grapes in a vineyard

lI have discussed the concept of fermentation on several occasions. It is the process by which the yeast consumes the sugar within the grape and converts it to alcohol. There are over 1,000 types of yeast, but in the case of wine making, we are concerned with Saccharomyces cerevisiae. Yeast are actually eukaryotic (having a nucleus) fungi. They reproduce asexually through budding. Without these single celled organisms, we would not have wine.

image of yeast budding

Besides creating the alcohol, yeast play another role in the winemaking process. They are capable of releasing aromatics and flavors as they break down the sugar compounds. These are known as the secondary aromas/flavors. (Primary come from the grape themselves and tertiary come from the aging) 

aromatic wheel
© Wine Folly

Keeping in mind that each yeast selection has its own metabolism, every yeast is going to break down the sugars differently and release different compounds, resulting in a different aromatic and flavor profile. 

Winemakers can choose to use native yeast or commercial yeast. Native or wild yeast is exactly that – found in nature. The winemaker does not add anything. They allow fermentation to occur spontaneously.  Unlike natural yeast, cultured yeast is produced in a laboratory and purchased by the winemaker. Prior to the start of fermentation, the winemaker kills off the natural yeast present ensuring that the yeast they are adding becomes the dominant species. 

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Where does native yeast come from? It starts in the vineyard. There are yeasts naturally growing on the grapes. That is why so many quality wine producers harvest super early in the morning. We want the cool temperatures to slow down the fermentation process that can begin as soon as the fruit is harvested.  But there is also yeast in a winery; often called house yeast. 

grapes in a vineyard
Photo by Zachary Brown on Unsplash

Using these wild yeast can be like playing Russian roulette. They may be healthy and effective or they may play a negative role in the winemaking process. Many yeast are super sensitive to alcohol concentration. Using native yeast can easily lead to a stuck fermentation. Also, since it has been shown that yeast are not living on each and every berry, there is less yeast doing the work, resulting in a much slower fermentation process. Which may not necessarily be a bad thing, but if you are limited in space, you may need the fermentation to occur quicker.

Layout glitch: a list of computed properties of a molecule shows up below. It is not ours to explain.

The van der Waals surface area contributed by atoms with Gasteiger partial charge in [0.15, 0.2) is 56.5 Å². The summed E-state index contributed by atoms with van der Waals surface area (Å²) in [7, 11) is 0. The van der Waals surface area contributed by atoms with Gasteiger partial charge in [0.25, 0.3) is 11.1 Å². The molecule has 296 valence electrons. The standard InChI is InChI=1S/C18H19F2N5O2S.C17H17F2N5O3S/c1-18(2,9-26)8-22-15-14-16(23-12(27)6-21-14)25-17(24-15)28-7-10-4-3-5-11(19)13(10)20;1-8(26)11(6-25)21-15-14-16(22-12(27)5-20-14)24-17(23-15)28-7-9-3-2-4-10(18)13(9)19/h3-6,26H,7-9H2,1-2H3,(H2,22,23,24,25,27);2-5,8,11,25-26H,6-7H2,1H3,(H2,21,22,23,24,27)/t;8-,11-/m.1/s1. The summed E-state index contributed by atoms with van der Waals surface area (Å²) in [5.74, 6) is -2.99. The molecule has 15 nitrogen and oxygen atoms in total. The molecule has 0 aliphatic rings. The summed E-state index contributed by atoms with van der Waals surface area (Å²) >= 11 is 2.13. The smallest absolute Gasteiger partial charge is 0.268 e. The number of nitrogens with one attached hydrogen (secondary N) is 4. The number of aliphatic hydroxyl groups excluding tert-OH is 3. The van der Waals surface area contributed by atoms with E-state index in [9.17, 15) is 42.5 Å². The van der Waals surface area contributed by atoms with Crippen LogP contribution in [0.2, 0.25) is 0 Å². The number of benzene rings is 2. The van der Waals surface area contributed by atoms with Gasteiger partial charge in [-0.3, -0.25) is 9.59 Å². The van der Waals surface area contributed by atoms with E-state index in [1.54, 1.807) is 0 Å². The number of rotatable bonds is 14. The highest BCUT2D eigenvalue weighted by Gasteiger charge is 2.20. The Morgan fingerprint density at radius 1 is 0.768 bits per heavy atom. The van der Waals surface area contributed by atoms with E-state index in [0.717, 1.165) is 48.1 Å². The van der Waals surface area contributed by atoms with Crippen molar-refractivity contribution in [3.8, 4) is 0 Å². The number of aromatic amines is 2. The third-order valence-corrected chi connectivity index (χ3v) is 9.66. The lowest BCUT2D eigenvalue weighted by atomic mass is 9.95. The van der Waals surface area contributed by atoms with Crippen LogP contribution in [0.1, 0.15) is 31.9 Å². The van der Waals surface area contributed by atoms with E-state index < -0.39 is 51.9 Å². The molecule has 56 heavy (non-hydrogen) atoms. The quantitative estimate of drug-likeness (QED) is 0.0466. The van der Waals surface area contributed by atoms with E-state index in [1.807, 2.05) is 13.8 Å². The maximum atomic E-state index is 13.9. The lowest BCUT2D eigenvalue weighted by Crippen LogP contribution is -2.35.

A third concern for working with native yeast is that they are “wild.” The winemaker has no way to know what the metabolism is like and therefore no idea what aromatics and flavors will be released. Many say this is what adds the “funkiness” to the wine that they love. 

Not to be completely negative about native yeast, there are some positives that result for those same reasons mentioned above. The unpredictability of those aromatics and flavors can lead to a very complex wine. Typically, while the other yeast are consuming the sugar until they begin to die off at the 4% range, other strains of Saccharomyces cerevisiae are colonizing in the background, biding their time. Once they have reproduced enough and the other yeast are weakened from the alcohol, the dominant Saccharomyces cerevisiae typically take over, completing fermentation to dryness and a higher alcohol. But nothing is guaranteed. 

Similar to the quote by George Washington Carver who said that a weed is a flower growing in the wrong place. Native yeast is yeast that someone hasn’t yet appreciated enough to mass produce it. Commercial yeast was once wild. The only difference is that someone recognized its characteristics as being positive and cultivated it. 

Cultivated yeast tend to be more neutral. The winemaker knows what to expect when choosing it. Some cultures are varietal specific. Winemakers are in more control when using a cultured yeast. We start the fermentation process when we want it to begin, unlike wild yeast that have a “mind” of their own. 

Depending on the wine we are making, different yeasts can be chosen. For example, RC-212 Red Wine yeast variety is designed for fuller bodied red wines. It is designed to emphasize fruit and spice notes. Whereas, if someone is producing a sparkling wine, or a crisp, higher acidic white wine, they may choose CL23 Saccharomyces Bavanus. 

In the end it comes down to the winemaking style. What is the winemaker looking to create? Are they willing to enter the fermentation process with several what ifs? Or are they more comfortable holding the reins tight and knowing what lies in the future? Do you have a preference? 


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